Excepting the children's impact on schools, almost every other amenity you mention is useful to any multi-family, high-density apartment complex.

I believe (for example) that a young family with small kids that for economic reasons have to rent versus own would also benefit from the walkable amenities you've highlighted. The utility of these services is not limited only to 55+ seniors.

Additionally, "age in place" living may also be accomplished with low-rise, cluster homes rather than high-density multi family units. (Or so future plans for the 19+acres across Shallowford Road would suggest)

The "equal treatment" question would ask, if someone wanted to build high-end, multi-family apartments in Dunwoody without the age-restrictions, would you be in favor of that, as well?

(I don't presume to know your answer; that's why I'm asking.)

Chip

GaryRayBetz said...

Hopefully before I'm placed in the Old Spring House Lane Home for the Superannuated by ungrateful progeny, Georgia will have had the good sense to legalize recreational marijuana by then, thus enabling me to venture from Vino Venue to the next door Kannabis Kiosk, light up a big fatty and discuss bygone local politics with retired Mayor Davis whilst he gulps down a growler or two or three, and while Councilman Heneghan downs a pint or two. Yep, that'd be me, ethereally "aging in place".

Kerry de Vallette said...

Greg - let me ask you - under your "equal treatment" provision - would you be happy with a multi-family stick built apartment on your street, or within in your neighborhood? I don't presume to know the answer either, hence the question.

Max said...

Neighboring Chamblee changed their Building Code similarly to what Dunwoody proposes, to guide apartment developments.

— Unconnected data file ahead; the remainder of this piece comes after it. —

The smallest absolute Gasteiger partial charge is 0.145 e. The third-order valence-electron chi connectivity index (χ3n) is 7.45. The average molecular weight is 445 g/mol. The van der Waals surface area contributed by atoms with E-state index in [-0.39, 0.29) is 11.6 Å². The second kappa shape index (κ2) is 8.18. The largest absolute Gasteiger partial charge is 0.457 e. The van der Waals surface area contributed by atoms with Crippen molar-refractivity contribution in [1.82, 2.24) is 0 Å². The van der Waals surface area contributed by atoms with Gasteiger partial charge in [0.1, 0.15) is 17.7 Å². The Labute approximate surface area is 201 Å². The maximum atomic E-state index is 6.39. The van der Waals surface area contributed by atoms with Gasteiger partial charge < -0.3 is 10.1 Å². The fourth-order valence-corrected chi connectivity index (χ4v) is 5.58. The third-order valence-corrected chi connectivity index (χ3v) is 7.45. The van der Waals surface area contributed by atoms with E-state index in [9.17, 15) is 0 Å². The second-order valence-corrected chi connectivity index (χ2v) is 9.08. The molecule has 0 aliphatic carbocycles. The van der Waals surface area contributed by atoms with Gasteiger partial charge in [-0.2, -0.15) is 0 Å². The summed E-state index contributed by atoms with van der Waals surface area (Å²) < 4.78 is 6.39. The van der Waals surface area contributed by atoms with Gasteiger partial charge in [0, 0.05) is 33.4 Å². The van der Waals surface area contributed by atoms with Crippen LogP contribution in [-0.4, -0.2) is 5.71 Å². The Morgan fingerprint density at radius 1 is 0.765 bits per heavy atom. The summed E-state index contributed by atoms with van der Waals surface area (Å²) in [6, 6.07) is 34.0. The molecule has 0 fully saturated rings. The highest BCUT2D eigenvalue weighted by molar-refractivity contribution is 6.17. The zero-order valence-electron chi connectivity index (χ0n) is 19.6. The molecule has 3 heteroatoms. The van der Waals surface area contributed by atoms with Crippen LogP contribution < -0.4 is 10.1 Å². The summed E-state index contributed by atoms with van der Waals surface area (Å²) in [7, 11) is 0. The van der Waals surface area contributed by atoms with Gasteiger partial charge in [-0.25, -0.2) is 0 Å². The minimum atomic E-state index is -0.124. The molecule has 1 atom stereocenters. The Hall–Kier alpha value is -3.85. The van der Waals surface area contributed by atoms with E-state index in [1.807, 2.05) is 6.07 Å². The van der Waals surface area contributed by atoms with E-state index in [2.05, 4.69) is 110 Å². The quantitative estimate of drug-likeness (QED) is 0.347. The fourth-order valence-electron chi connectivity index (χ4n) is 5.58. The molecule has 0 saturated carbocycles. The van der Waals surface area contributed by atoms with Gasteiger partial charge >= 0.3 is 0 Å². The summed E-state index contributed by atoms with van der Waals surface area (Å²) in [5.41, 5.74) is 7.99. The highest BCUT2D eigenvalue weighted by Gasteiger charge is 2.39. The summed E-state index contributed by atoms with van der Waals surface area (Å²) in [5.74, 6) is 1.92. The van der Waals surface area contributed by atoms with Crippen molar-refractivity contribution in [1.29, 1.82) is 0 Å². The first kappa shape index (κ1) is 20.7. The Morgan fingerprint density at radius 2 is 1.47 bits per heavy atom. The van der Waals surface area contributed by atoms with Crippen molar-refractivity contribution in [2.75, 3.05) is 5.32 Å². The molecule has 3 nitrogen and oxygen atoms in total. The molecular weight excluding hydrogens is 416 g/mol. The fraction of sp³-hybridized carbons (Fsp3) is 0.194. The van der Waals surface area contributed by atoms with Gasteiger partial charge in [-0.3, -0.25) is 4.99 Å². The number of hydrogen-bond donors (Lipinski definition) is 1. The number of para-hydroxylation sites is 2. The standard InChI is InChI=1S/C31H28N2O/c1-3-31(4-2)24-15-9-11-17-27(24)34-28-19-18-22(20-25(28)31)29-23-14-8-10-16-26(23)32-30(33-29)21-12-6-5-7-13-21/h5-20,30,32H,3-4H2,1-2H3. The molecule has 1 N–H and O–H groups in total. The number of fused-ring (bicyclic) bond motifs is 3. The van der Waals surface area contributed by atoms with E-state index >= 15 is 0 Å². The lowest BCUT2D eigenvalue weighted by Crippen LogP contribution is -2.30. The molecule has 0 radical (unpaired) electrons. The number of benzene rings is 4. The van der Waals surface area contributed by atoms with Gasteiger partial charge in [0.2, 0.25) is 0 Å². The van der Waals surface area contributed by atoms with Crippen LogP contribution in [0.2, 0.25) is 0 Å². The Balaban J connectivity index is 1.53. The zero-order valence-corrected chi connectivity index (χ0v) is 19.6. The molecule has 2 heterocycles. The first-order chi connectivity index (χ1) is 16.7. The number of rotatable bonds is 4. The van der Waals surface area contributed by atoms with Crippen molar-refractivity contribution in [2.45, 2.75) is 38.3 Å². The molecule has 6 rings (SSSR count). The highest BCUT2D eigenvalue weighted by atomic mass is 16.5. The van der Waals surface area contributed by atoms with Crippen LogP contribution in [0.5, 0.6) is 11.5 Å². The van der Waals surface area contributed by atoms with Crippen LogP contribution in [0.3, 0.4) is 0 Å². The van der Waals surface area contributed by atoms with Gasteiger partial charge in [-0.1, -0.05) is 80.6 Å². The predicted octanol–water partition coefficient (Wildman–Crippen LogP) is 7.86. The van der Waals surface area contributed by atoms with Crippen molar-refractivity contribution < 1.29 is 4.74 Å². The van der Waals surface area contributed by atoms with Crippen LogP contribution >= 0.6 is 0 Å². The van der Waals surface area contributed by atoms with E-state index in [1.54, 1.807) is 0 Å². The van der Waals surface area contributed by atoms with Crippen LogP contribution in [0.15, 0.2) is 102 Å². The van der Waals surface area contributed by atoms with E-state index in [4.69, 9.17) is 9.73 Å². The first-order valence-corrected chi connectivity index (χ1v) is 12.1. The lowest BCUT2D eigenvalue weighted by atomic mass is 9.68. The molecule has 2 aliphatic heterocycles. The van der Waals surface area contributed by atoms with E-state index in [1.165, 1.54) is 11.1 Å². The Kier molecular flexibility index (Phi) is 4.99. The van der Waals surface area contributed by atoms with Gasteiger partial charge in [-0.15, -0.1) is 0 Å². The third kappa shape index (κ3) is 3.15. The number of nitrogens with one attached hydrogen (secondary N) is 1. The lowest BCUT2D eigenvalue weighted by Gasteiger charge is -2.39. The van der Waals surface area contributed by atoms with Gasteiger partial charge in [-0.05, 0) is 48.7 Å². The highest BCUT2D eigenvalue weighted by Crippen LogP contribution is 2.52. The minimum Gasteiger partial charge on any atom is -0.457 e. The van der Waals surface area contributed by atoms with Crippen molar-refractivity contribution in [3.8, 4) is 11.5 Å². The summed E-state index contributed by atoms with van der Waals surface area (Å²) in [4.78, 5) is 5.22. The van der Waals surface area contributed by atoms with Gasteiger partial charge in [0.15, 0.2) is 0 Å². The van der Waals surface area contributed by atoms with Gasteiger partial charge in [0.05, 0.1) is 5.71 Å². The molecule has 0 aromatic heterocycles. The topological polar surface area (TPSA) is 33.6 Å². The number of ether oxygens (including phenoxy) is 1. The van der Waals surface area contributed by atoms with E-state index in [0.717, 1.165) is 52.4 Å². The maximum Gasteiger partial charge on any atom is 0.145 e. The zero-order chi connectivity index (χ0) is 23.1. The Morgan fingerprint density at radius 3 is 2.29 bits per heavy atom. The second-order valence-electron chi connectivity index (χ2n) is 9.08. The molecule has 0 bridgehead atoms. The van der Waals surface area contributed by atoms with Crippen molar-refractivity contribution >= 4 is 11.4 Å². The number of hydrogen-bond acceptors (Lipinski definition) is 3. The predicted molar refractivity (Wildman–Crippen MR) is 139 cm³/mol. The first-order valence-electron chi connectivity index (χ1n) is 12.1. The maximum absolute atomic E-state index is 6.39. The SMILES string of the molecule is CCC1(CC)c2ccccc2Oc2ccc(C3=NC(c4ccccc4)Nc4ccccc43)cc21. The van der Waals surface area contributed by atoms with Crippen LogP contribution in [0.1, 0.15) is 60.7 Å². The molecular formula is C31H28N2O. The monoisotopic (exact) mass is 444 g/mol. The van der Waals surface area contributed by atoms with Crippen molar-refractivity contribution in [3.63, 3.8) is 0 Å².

The economic net effect is that the apartments cost more to build, thus require higher rents to yield investment return. The higher rents MAY equate to 'better' tenants, but Dunwoody definitely ends up with a higher grade build-out.

The economics behind apartment development financing are steeped in IRS tax abatement used by large, sophisticated investors. Here are some links:

Shows how Georgia encourages Low Income Housing Tax Credits (LIHTC):
http://www.dca.state.ga.us/housing/housingdevelopment/programs/housingTaxCredit.asp

LIHTC Basics:
http://portal.hud.gov/hudportal/HUD?src=/program_offices/comm_planning/affordablehousing/training/web/lihtc/basics

Investors fund the initial build-out, then usually sell the project to owners that manage the project.

Whether you love 'em or loathe 'em, apartments make investors a lot of dough. That dynamic doesn't change if you make 'em out of bricks, sticks, or Kellog's KICK's....



Chip said...

Looks like King John is posting madly on the weekends, so this has really slipped out of sight....